The Magic of the Connected Enterprise
In this episode I discuss with Jim Claussen, IBM Social Business Practice, what is a connected enterprise and why it’s good for business. We began our discussion with a definition of the connected enterprise.
The connected enterprise is any organization in private industry or government that combines the culture of openness with the technology of an enterprise collaboration platform. The purpose of the connected enterprise is to allow people to connect and work together in an open and unified manner to tackle problems and work collaboratively across the entire enterprise. It’s connected knowledge so that collectively the organization can bring the best thinking to their customers. The connected enterprise requires a culture that embraces this kind of way of working.
Sounds pretty logical, right? What’s the catch? None….Really….
Jim shares that IBM CEO Ginni Rometty says (paraphrasing) “it’s not about what you know, it’s about what you share.” What she is saying in part is that it’s more than okay to tap into the collective mindshare and talents of work colleagues to get work done.
The Value of the Connected Enterprise
Individually we know a certain amount about a certain set of things. In a connected enterprise, the answers to questions can be crowdsourced to get the best possible answer to a question or problem. Customers can get the best answer from the collective knowledge of the connected enterprise. The connected enterprise brings great value to it customers, employees, partners by providing the best answers to questions through a collaborative workforce.
The organization needs to be intentional and purposeful to redefine its culture to be smarter as an organization. It creates boundaries of what is acceptable and not acceptable in collaboration, in the spirit of getting work done. The connected enterprise should create a blueprint that is modeled by leadership so that it gets ingrained into the organization’s culture.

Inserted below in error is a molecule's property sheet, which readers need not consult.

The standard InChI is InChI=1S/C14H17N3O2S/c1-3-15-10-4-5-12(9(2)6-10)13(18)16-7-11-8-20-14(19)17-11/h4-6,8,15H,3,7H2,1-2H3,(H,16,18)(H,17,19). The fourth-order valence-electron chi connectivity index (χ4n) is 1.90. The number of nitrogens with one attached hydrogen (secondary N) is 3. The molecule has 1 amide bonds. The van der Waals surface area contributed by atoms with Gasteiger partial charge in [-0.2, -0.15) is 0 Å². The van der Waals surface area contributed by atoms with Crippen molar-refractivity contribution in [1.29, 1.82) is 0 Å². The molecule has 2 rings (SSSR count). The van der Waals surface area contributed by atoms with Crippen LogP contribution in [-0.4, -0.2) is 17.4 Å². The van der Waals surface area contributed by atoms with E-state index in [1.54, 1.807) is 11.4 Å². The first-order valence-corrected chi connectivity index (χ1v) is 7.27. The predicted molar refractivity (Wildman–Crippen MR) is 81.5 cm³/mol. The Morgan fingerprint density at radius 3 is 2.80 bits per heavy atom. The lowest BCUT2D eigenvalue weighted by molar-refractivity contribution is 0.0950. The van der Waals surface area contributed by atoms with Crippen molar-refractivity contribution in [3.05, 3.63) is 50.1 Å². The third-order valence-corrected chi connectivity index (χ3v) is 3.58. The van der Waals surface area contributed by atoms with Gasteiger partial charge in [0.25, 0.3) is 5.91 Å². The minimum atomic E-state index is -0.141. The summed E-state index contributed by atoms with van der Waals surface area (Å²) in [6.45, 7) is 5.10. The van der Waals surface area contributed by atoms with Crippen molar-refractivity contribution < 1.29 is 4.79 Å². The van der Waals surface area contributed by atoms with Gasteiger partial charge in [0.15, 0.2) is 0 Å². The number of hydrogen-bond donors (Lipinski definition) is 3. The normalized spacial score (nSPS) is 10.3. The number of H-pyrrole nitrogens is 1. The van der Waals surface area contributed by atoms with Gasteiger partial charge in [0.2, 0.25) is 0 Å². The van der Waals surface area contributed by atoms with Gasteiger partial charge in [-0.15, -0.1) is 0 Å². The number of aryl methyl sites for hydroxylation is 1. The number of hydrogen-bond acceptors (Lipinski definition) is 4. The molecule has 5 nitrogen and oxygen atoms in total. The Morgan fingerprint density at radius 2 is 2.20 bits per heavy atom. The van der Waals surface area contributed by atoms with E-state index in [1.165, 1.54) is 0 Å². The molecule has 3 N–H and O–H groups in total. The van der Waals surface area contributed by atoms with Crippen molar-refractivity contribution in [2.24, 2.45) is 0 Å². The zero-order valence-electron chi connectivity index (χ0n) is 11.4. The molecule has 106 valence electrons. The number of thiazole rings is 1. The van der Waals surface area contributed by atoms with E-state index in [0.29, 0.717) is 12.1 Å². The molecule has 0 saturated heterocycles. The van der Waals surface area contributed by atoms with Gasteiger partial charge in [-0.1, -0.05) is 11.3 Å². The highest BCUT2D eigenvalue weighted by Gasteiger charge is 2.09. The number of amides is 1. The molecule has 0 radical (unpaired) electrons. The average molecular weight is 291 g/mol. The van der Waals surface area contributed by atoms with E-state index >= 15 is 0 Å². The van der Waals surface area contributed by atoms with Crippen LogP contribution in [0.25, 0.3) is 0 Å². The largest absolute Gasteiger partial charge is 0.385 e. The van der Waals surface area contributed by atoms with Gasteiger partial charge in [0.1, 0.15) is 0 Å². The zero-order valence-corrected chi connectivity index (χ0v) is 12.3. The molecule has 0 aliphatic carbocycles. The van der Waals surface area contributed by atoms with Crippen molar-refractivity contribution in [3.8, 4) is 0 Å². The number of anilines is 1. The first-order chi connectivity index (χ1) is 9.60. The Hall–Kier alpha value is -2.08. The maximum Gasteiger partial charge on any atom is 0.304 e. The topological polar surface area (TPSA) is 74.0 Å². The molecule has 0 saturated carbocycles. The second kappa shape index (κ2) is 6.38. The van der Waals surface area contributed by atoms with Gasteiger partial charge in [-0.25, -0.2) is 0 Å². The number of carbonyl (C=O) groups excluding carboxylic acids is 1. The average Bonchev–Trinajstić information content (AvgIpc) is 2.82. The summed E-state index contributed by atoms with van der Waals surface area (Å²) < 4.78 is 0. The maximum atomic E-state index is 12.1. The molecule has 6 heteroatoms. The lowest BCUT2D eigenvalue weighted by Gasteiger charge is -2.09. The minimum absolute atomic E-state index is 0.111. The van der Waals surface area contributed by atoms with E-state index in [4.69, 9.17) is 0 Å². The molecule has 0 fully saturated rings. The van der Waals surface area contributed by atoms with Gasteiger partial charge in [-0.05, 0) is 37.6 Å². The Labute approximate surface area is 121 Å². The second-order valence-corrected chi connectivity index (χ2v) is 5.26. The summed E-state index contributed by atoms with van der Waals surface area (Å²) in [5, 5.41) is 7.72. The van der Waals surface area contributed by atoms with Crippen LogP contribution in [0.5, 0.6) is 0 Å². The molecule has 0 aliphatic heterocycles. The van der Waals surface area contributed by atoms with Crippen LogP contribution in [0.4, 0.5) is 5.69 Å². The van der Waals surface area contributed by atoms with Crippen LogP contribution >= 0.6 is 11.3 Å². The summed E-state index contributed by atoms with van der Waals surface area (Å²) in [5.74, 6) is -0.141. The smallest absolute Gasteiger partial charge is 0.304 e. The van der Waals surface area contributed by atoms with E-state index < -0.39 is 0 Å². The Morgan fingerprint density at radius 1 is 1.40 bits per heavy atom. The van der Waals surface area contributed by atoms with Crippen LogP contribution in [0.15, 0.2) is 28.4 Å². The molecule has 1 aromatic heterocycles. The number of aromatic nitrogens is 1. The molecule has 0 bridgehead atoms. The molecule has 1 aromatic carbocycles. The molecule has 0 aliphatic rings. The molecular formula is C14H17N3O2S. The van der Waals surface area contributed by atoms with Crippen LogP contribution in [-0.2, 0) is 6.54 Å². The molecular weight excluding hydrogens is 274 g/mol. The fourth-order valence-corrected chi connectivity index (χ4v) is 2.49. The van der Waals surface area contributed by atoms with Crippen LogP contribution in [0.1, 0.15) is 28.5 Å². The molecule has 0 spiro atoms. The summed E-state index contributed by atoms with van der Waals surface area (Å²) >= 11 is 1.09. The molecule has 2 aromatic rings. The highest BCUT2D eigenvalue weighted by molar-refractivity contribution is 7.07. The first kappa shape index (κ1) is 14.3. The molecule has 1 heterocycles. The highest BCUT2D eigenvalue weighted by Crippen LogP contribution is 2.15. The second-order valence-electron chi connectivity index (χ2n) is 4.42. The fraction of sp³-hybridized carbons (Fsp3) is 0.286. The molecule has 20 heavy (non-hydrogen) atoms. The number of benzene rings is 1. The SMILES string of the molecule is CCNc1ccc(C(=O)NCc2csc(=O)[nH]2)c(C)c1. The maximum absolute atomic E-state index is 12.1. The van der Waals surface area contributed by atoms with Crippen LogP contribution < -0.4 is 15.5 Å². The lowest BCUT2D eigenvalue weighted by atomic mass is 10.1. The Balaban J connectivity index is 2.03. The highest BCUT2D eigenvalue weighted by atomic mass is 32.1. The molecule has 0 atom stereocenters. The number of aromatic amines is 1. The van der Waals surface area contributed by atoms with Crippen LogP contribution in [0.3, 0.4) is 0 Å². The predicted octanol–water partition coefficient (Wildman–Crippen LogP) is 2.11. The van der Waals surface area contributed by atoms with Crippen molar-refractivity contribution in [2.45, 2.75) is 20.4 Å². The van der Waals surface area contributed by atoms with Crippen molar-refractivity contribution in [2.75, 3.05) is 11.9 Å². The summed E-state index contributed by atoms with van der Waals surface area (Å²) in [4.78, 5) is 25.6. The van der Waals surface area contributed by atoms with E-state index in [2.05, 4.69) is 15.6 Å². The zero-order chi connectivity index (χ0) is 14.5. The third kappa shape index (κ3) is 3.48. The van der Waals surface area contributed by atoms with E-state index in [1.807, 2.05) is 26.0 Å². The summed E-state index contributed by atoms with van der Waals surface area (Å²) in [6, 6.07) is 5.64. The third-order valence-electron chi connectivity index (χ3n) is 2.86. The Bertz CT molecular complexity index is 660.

There is a necessary relationship between change management and the connected enterprise. Change management requires collaboration among key stakeholders or change agents, to accelerate the connected enterprise. When people are connected, they can have an organic dialogue that can be very efficient. The feedback from the connected group can influence outcomes more quickly without regard for time zones, geography and (depending on the culture) without regard for hierarchy. The better connected employees are, the faster it can happen.
While every organization has an organizational hierarchy, in the connected enterprise there is a “wirearchy,” which it the anti-thesis of a hierarchy. A wirearchy occurs through natural connections without regard for organizational structure, which organically leads to influencers who can lead at any level of the organization.
The Connected Enterprise Drives Innovation
The process of innovation is enabled in a connected enterprise. Everyone gets an equal voice. Everyone can share ideas in a democratized way through features such as forums. Ideas can be discussed and iterated with ease. Discussions are enabled faster. Concepts are vetted more quickly. Ideas are iterated. The connected enterprise enables accelerated ideation through the culture and the ability for second and third degree connections to join conversations that can result in innovation.
The Path to the Connected Enterprise
The path to becoming a connected enterprise requires people, process and technology. The shift begins with culture and leadership support. Beyond that, it requires a connected enterprise platform such as IBM Connections or others like it. Everyone needs access to the platform. It must foster intentional guidance to the company’s strategic plan to become an effective connected enterprise. Leadership must participate and lead by example. They must role model the connected enterprise to help people understand the “why” and how it impacts people’s roles. Leaders should help employees understand how being connected helps them do their job more effectively, helping people to make the mindset shift.
Jim’s response to my “one thing” question revolves around the power of the wirearchy in driving the best possible answers a company has to offer. For a full explanation of the power of the wirearchy listen to my entire interview with Jim Claussen by clicking the play button at the top of this post, or listen on your mobile device through iTunes or Stitcher.
Connect with Jim Claussen on LinkedIn, or on his website The Executive Social Academy and where you can find his podcast from Selling to Serving. Jim will also be at the Ted @ IBM event on September 23, 2014.